Precision farming is about to get a lot more accurate with a wave of 5G technology showing economic and productivity benefits for the winegrowing sector.
Growers are increasingly interested in the benefits 5G can bring to the industry by saving money, time and maximizing yield.
Platfarm is a spatially based task and GPS tracking app for the winegrowing industry, developed at Lot Fourteen in Adelaide, South Australia, that allows growers and farmers to manage their land through a smart device.
Platfarm CEO and co-founder Lyndsey Jackson said that with a cell phone and a good antenna, you can get an accuracy of 1 cm.
“In order to know very accurately where the machine is or to fence the rows of vines, things like that become very important,” Jackson said.
This precision is important in the viticulture industry by keeping track of which vines have been worked on to avoid complications.
“If you’re spraying for pests and diseases, but have to go fill up your tank…if you come back and you’re out of a fight, that can dramatically increase the likelihood of pests and mold — that’s how outbreaks happen,” Jackson said.
“But with 5G, if you get an accuracy of 1cm, you really start to be precise about where the location is.”
Last month, Platfarm attended a demonstration day supported by Wine Australia in the Mornington Peninsula to be part of a 5G/GPS trial with Frontier SI and Position Partners to evaluate its economic benefits.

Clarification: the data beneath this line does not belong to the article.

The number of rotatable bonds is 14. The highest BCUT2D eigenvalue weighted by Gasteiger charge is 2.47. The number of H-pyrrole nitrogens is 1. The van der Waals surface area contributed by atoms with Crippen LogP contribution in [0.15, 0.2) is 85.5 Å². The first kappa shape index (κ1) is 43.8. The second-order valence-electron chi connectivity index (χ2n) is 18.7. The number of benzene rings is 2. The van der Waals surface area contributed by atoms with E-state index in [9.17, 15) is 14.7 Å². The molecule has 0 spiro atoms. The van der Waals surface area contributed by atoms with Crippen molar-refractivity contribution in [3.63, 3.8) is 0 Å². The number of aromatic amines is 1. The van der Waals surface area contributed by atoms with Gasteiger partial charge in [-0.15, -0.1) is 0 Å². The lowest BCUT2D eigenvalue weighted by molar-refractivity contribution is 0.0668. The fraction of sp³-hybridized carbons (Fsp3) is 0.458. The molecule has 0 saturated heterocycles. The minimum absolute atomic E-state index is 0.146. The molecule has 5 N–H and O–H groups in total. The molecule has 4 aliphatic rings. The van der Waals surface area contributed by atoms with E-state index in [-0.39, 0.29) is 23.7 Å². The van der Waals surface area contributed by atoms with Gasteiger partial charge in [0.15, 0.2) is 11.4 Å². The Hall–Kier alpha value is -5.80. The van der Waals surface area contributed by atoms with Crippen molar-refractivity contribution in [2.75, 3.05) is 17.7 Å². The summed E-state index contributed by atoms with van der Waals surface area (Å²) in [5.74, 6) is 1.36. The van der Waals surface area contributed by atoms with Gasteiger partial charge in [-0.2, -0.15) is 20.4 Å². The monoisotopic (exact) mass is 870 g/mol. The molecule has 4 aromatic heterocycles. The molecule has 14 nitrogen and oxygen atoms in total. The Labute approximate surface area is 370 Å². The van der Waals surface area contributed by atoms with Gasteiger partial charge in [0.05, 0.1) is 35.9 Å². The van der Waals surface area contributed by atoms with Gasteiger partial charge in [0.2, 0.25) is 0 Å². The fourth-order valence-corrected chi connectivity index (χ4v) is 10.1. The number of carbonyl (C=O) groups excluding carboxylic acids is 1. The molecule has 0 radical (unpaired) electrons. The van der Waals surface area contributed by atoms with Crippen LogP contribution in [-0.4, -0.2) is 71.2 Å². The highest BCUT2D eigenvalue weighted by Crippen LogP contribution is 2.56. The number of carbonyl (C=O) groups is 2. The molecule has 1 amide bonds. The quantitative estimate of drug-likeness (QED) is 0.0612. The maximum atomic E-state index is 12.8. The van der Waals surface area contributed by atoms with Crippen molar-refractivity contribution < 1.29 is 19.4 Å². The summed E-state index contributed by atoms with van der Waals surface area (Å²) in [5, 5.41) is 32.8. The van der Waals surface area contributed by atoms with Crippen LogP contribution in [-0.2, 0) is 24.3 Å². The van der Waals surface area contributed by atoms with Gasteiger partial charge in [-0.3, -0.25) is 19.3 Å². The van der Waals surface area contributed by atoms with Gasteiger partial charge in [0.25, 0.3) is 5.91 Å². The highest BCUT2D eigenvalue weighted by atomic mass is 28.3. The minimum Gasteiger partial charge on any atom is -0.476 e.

The trial was funded by the Australian government as part of the Australian 5G Innovation Initiative to demonstrate the benefit of 5G on precision farming.
Position Partners used drone flyovers for Near Real-Time Image Processing, while Platfarm investigated the accuracy of GPS tracking in the vineyard using the capabilities of 5G.
“You can get really accurate movement of data and location,” Jackson said.
“Then you build a tool that really helps growers analyze and direct the work for their team while they’re in the vineyard.”
Jackson said farmers have responded positively to this AgTech innovation as it grows in popularity among growers.
“We’re really reaching a point where our farmers are really positive about applying technology to their properties,” she said.
“We can definitely see things changing — the climate is changing, fertilizers are getting more expensive, customers are demanding more sustainable growing methods that improve soil quality.”
In general, Jackson said they can afford to have a lot of technology — especially expensive technology — because the machines and the scale are already so big.
“They have really good receivers and they use satellite for that GPS location,” she said.
But in viticulture and horticulture they have smaller blocks and tractors, where they don’t have the technology in them that is priceless.
5G technology will provide farmers with a more affordable option through their smart device.
“As 5G improves, the accuracy of just a cell phone will improve,” Jackson said.
“You see that then you start to make things really affordable and technology becomes really cheap and accessible at that level.”
Jackson said that in the future, technologies will increase productivity, such as robots and autosteer, where GPS precision is essential.
“If you’re a farmer and you’re on your self-steering tractor… you still have to sit on it, but your hands are free to do other things, you don’t just have to have your hands on the wheel,” she said .
“So growers are really excited about that because it means they can do more with what they have.”